Objective: We aimed to understand the extent of hospitalist involvement in system improvement efforts across the province of British Columbia in Canada and provide insights into determinants of such participation. Materials and Methods: We designed a web-based survey and asked about individual, programmatic, and institutional characteristics that may facilitate or impair hospitalist involvement in quality improvement (QI) activities. The survey was sent to all individuals who participated in “hospitalist care” from January 2014 to February 2015, in the province of British Columbia, Canada. We conducted both quantitative and qualitative analysis of responses. Results: We received 57 complete responses to the survey of 322 invited individuals (17.7% response rate). Of these, 15 individuals (26.3%) indicated that they had participated in QI initiatives. Respondents highlighted high clinical workload and lack of time, lack of QI skills and training, lack of access to performance data, poor support from hospital/health authority administration, and lack of financial compensation as main barriers to QI involvement. These themes were also supported in logistic regression, where QI training and the number of weeks worked as a hospitalist showed significant predictive properties for involvement in QI initiatives. Conclusion: Our study attempts to understand the various individual or organizational attributes that could facilitate involvement by hospital-based generalist physicians in QI activities. Our findings show lack of formal QI training is an important barrier for hospitalist involvement in QI, and highlight the need for formal training, dedicated time, support from physician leadership, and financial incentive as important facilitators for participation in systemic improvement efforts.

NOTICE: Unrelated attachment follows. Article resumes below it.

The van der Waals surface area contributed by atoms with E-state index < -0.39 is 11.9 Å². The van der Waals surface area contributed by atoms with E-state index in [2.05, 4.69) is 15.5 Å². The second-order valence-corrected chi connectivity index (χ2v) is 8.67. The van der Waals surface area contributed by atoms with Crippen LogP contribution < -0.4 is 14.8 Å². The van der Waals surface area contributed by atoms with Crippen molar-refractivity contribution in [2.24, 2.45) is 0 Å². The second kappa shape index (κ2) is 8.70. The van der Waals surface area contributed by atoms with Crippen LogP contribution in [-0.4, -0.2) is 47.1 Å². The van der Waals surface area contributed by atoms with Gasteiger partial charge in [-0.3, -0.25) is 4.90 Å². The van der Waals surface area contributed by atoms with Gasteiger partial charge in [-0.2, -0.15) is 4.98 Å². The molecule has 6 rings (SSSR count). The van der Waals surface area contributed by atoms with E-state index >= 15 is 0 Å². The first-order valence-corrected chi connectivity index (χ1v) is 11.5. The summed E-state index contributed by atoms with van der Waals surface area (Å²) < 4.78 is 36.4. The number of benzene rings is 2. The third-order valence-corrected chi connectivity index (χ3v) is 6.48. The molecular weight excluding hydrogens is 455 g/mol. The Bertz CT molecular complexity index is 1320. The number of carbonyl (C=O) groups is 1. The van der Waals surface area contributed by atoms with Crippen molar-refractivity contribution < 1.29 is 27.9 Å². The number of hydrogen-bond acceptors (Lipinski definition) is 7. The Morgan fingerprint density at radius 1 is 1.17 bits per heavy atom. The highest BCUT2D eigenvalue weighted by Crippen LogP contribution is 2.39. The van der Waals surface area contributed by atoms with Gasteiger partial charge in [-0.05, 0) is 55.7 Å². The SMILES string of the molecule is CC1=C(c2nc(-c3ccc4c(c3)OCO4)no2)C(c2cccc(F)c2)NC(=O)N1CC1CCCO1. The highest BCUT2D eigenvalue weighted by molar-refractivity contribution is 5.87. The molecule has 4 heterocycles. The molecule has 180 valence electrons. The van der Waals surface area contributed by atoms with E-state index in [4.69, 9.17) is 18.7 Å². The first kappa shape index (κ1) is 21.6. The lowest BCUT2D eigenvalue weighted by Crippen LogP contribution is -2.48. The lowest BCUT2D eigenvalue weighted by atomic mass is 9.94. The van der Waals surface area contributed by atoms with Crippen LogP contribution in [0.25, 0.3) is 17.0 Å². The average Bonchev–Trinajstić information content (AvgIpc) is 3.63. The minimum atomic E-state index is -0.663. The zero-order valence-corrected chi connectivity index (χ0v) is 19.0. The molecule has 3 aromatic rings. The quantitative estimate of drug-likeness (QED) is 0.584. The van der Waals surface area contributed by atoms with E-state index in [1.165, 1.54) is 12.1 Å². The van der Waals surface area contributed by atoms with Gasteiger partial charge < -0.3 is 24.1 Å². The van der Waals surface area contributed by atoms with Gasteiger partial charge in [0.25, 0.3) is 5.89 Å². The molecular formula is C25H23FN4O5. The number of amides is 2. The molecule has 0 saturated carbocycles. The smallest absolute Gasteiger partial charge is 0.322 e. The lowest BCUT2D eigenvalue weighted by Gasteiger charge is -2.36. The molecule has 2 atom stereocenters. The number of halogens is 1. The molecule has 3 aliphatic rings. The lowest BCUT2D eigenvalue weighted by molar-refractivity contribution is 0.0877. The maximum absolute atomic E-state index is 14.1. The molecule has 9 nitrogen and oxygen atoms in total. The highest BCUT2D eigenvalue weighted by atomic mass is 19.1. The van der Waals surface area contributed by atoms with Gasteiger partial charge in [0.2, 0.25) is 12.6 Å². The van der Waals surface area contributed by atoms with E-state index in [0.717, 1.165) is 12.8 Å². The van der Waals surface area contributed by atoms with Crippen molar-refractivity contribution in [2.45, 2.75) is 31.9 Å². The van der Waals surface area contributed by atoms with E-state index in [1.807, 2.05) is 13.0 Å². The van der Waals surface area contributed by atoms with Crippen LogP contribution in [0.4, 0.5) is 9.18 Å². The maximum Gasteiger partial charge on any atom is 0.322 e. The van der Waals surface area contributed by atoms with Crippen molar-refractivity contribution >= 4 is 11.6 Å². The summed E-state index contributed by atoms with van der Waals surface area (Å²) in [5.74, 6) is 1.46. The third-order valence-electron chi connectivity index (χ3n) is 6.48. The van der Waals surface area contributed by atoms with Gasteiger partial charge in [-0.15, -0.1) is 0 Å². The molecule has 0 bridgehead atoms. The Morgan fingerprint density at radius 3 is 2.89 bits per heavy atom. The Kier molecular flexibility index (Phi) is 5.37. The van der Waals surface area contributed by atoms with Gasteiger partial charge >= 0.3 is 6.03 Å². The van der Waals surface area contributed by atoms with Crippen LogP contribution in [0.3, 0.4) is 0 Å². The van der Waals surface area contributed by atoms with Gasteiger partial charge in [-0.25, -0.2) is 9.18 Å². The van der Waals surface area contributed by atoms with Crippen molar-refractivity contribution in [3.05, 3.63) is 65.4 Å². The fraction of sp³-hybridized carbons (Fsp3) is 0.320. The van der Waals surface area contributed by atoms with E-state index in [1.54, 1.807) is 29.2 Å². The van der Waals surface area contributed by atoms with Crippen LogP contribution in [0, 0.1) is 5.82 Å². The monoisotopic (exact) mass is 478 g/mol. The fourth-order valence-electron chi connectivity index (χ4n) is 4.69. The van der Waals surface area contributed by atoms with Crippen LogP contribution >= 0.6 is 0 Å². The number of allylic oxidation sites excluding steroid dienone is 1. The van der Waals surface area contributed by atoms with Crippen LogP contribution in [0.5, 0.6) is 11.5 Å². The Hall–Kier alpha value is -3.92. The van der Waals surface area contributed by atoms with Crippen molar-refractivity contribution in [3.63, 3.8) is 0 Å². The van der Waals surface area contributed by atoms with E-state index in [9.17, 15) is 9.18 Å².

Active participation by physicians in quality improvement (QI) projects (“physician engagement”) has been widely considered to be a necessary prerequisite to ensure a project's success, just as lack of buy-in from physicians can negatively affect the adoption of new care processes.[1–5]
Since the early 1990s, “hospitalists” have emerged as one of the fastest growing physician specialties in North America.[6–8] Hospitalists are generalist physicians “whose primary professional focus is the general medical care of hospitalized patients.” Most hospitalists have training backgrounds that are rooted in the principles of family medicine. As they spend the majority of their clinical time in acute care facilities, hospitalists have a unique opportunity to engage in QI. Anecdotal evidence suggests that across Canada, hospitalists are leading QI projects. For example, hospitalists in British Columbia (BC) implemented a QI collaborative across 11 hospital medicine programs that increased venous thromboembolism prophylaxis rates from 58% to 93%. National surveys also suggest that 26.2% of respondents spent at least 5% of their time on QI initiatives.
Although there is a robust literature examining the factors that impact “physician engagement” generally, less is known about potential differences that may exist in levels of engagement between different specialties. Specifically, our understanding about the actual levels of engagement in QI initiatives by hospitalists is limited. We also know little about individual, programmatic, and institutional characteristics that may facilitate or impair such involvement, as well as the perceptions of hospitalist physicians about barriers and facilitator of participation in systemic change efforts. Given that the introduction of the hospitalist model has been a major departure from the traditional inpatient care model,[13,14] it is possible that physicians who choose to work as hospitalists have a different level of interest in engaging with their organizations compared to other specialties.
In the current research, we aimed to understand the extent of hospitalist involvement in system improvement efforts across the province of BC in Canada and to provide insights into determinants of such participation. We attempted to explore a number of questions about this engagement: are there specific personal characteristics (e.g., age, work experience, and training) that would facilitate an individual's participation in system improvement? Are there certain attributes about the hospitalist program (such as how many individuals work in the program, how long it has been in operation, and individual clinical workload) that allow for more QI involvement? Does the type of institution (e.g., large vs. small hospital and academic vs. community) in which these programs operate have an impact? We also attempted to understand how individual hospitalists perceived factors that facilitated or impaired their engagement with their health-care institutions.